THE CAHNERS MAGAZINE CREW EXPLAIN HOW THEY MAINTAIN INDEPENDENT JOURNALISTIC VOICES AND STILL FIT INTO THE REED ELSEVIER PUBLISHING EMPIRE
"120 years of independent library leadership," reads a banner across the top of this year's Library Journal covers. First edited by Melvil Dewey three years before he founded the American Library Association, "LJ" and its sister publications Publishers Weekly and School Library Journal, along with its offspring Library Hotline and Corporate Library Update, wield tremendous influence over the profession.
But all four publications and their parent, Cahners Publishing Company, are now small cogs in a billion-dollar corporate wheel called Reed Elsevier, headquartered in London, Amsterdam, and New York. The mind-boggling structure of this publishing monolith includes hundreds of subsidiaries and affiliates, 25,000 employees, and sales offices in every state in the U.S. and nearly every country in the world. So how do journalistic integrity and library publishing fit into this picture?
Pretty handily, to hear Publisher Fred Ciporen tell it. "Cahners is the largest business-to-business magazine publisher probably in the world," he says, "but the way Cahners is structured, the publishers and editors run the magazines." Ciporen heads a trade group known as the "publishing cluster," located on West 17th Street in New York City.
"They are magazines publishers," says SLJ Editor-in-chief Lillian Gerhardt, "and they leave their publications alone - after they've bought a magazine and assured themselves that the editors are competent." Cahners bought the R. R. Bowker Company from Xerox in 1985 and kept the Bowker name alive because of its identity in the library market.
The company's very bigness, says Ciporen, is one of the reasons the magazines stay independent. "The editors work hard to be independent," he stated emphatically when asked if they could be interviewed for this article. Pointing out that his staff is "highly critical" of some of the actions of Reed Elsevier - "a known price gouger," as one editor put it - Ciporen said, "We don't want to be painted with their brush."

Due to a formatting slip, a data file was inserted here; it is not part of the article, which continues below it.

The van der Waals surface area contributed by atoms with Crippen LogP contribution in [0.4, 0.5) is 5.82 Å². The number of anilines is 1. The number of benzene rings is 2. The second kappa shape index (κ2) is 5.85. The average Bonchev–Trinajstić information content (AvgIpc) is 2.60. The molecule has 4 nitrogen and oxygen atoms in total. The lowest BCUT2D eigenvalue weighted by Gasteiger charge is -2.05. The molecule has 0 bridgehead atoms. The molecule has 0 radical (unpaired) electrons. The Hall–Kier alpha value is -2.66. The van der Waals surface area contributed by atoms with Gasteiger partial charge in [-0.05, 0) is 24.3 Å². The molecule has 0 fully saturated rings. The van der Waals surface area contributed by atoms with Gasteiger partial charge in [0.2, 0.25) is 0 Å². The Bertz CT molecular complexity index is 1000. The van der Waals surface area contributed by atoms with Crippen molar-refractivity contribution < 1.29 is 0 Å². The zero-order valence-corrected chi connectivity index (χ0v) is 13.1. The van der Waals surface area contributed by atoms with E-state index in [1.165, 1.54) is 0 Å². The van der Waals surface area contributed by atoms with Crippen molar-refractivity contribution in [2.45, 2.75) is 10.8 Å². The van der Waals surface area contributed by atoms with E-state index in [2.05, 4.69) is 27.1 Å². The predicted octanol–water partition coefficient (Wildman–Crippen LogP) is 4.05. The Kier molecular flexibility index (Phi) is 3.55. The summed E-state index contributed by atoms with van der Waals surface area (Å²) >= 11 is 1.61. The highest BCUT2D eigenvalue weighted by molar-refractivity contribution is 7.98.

Gerhardt, who has been with Bowker and SLJ through some 12 publishing executives, says with characteristic wit, "Sure, during that time I've had publishers who've pressured me to go and interview new manufacturers or book publishers who are trying to get the public dollar from the readership that we face. It's never happened, and I'm still here and they're gone, so something worked!"
Publishers Weekly Editor-in-chief Nora Rawlinson claims that PW gets no pressure from above to cover certain companies favorably, or to cover them at all. Coverage happens "if we observe that a particular company is doing some interesting things, or we're not covering them enough." Ciporen brings "feedback from the market" to editorial staff meetings "when he chooses and if he's invited," she notes. "I talk to him all the time; we don't have to erect artificial barriers; we know when he oversteps and we tell him."
"We meet and we talk about issues," says Ciporen, who views it as part of his job to see that the editors are "in a state of permanent product development," that is, "staying dynamic.... You make sure you have editors that are thinking that way so the magazine doesn't calcify," so that it is "editorially consequential."
It isn't always advertisers vying for ink, Susan DiMattia, editor of Library Hotline and Corporate Library Update, notes: "There are libraries who think they deserve coverage just because they know me."
There is no "pressure," says LJ Editor-in-chief John Berry. "The publisher says, 'hey, why don't you look at this' or 'why aren't you doing X,' and we either explain or we say, 'gee maybe we should.' It's a negotiated situation. After all, the editors report to the publisher."
Cahners editors say they thrive on competition and that of recent events in Libraryland, none was more disturbing than the demise of Wilson Library Bulletin last year (AL, June 1995, p. …